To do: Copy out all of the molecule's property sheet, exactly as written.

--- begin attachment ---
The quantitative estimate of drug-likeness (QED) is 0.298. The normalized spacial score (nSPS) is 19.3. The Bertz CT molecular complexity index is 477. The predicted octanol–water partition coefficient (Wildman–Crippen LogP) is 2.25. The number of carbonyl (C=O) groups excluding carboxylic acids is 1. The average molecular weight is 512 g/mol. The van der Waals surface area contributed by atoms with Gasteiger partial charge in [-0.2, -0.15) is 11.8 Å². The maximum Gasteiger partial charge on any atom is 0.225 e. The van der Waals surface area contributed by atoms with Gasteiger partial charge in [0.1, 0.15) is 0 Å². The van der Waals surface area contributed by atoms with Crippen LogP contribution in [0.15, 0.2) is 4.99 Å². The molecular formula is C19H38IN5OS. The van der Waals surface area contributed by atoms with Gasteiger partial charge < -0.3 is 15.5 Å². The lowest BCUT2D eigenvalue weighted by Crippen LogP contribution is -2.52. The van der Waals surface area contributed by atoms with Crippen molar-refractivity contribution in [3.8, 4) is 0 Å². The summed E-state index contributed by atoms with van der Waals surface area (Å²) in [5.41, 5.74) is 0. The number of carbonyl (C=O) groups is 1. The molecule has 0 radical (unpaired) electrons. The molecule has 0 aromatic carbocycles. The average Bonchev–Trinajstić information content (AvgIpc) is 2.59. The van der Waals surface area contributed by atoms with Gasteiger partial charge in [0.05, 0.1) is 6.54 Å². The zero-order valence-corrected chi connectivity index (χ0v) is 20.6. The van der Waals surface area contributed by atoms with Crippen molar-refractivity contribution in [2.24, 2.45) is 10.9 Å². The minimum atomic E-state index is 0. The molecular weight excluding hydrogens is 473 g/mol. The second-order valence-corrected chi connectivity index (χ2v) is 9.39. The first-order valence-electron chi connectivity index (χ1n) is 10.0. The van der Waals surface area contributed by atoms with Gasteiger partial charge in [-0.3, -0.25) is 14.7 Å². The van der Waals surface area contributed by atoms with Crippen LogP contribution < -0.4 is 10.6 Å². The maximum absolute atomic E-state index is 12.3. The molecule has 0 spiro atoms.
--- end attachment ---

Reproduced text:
The quantitative estimate of drug-likeness (QED) is 0.298. The normalized spacial score (nSPS) is 19.3. The Bertz CT molecular complexity index is 477. The predicted octanol–water partition coefficient (Wildman–Crippen LogP) is 2.25. The number of carbonyl (C=O) groups excluding carboxylic acids is 1. The average molecular weight is 512 g/mol. The van der Waals surface area contributed by atoms with Gasteiger partial charge in [-0.2, -0.15) is 11.8 Å². The maximum Gasteiger partial charge on any atom is 0.225 e. The van der Waals surface area contributed by atoms with Gasteiger partial charge in [0.1, 0.15) is 0 Å². The van der Waals surface area contributed by atoms with Crippen LogP contribution in [0.15, 0.2) is 4.99 Å². The molecular formula is C19H38IN5OS. The van der Waals surface area contributed by atoms with Gasteiger partial charge < -0.3 is 15.5 Å². The lowest BCUT2D eigenvalue weighted by Crippen LogP contribution is -2.52. The van der Waals surface area contributed by atoms with Crippen molar-refractivity contribution in [3.8, 4) is 0 Å². The summed E-state index contributed by atoms with van der Waals surface area (Å²) in [5.41, 5.74) is 0. The number of carbonyl (C=O) groups is 1. The molecule has 0 radical (unpaired) electrons. The molecule has 0 aromatic carbocycles. The average Bonchev–Trinajstić information content (AvgIpc) is 2.59. The van der Waals surface area contributed by atoms with Gasteiger partial charge in [0.05, 0.1) is 6.54 Å². The zero-order valence-corrected chi connectivity index (χ0v) is 20.6. The van der Waals surface area contributed by atoms with Crippen molar-refractivity contribution in [2.24, 2.45) is 10.9 Å². The minimum atomic E-state index is 0. The molecular weight excluding hydrogens is 473 g/mol. The second-order valence-corrected chi connectivity index (χ2v) is 9.39. The first-order valence-electron chi connectivity index (χ1n) is 10.0. The van der Waals surface area contributed by atoms with Gasteiger partial charge in [-0.3, -0.25) is 14.7 Å². The van der Waals surface area contributed by atoms with Crippen LogP contribution < -0.4 is 10.6 Å². The maximum absolute atomic E-state index is 12.3. The molecule has 0 spiro atoms.